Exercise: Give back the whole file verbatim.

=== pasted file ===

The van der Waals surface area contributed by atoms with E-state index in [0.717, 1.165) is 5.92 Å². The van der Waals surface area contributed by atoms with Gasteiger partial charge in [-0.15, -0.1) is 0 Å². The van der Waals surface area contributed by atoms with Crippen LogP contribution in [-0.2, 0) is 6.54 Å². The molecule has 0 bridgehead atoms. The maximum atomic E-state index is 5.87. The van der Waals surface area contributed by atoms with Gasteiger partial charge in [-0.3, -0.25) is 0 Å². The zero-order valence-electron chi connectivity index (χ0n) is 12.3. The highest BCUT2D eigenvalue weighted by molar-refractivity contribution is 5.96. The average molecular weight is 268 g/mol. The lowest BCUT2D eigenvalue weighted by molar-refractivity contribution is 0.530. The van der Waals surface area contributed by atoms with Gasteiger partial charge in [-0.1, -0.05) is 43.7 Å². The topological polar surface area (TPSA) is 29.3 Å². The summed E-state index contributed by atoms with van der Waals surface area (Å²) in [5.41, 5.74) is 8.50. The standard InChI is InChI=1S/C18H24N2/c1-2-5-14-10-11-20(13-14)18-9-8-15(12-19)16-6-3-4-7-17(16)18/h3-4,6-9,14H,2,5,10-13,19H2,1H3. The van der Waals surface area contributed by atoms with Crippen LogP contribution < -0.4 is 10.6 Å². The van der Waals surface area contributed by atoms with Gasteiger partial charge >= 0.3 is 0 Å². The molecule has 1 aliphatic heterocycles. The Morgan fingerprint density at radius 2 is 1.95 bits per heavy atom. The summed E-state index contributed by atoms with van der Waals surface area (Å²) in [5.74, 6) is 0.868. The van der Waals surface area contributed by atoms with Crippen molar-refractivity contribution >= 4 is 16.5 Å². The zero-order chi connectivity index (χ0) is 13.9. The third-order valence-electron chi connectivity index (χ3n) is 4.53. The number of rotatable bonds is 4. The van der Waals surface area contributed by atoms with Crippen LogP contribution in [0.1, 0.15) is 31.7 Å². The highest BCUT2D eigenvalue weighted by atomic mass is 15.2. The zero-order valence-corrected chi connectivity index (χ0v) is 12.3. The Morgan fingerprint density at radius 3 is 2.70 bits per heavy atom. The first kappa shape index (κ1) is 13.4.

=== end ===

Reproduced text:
The van der Waals surface area contributed by atoms with E-state index in [0.717, 1.165) is 5.92 Å². The van der Waals surface area contributed by atoms with Gasteiger partial charge in [-0.15, -0.1) is 0 Å². The van der Waals surface area contributed by atoms with Crippen LogP contribution in [-0.2, 0) is 6.54 Å². The molecule has 0 bridgehead atoms. The maximum atomic E-state index is 5.87. The van der Waals surface area contributed by atoms with Gasteiger partial charge in [-0.3, -0.25) is 0 Å². The zero-order valence-electron chi connectivity index (χ0n) is 12.3. The highest BCUT2D eigenvalue weighted by molar-refractivity contribution is 5.96. The average molecular weight is 268 g/mol. The lowest BCUT2D eigenvalue weighted by molar-refractivity contribution is 0.530. The van der Waals surface area contributed by atoms with Gasteiger partial charge in [-0.1, -0.05) is 43.7 Å². The topological polar surface area (TPSA) is 29.3 Å². The summed E-state index contributed by atoms with van der Waals surface area (Å²) in [5.41, 5.74) is 8.50. The standard InChI is InChI=1S/C18H24N2/c1-2-5-14-10-11-20(13-14)18-9-8-15(12-19)16-6-3-4-7-17(16)18/h3-4,6-9,14H,2,5,10-13,19H2,1H3. The van der Waals surface area contributed by atoms with Crippen LogP contribution < -0.4 is 10.6 Å². The van der Waals surface area contributed by atoms with Gasteiger partial charge >= 0.3 is 0 Å². The molecule has 1 aliphatic heterocycles. The Morgan fingerprint density at radius 2 is 1.95 bits per heavy atom. The summed E-state index contributed by atoms with van der Waals surface area (Å²) in [5.74, 6) is 0.868. The van der Waals surface area contributed by atoms with Crippen molar-refractivity contribution >= 4 is 16.5 Å². The zero-order chi connectivity index (χ0) is 13.9. The third-order valence-electron chi connectivity index (χ3n) is 4.53. The number of rotatable bonds is 4. The van der Waals surface area contributed by atoms with Crippen LogP contribution in [0.1, 0.15) is 31.7 Å². The highest BCUT2D eigenvalue weighted by atomic mass is 15.2. The zero-order valence-corrected chi connectivity index (χ0v) is 12.3. The Morgan fingerprint density at radius 3 is 2.70 bits per heavy atom. The first kappa shape index (κ1) is 13.4.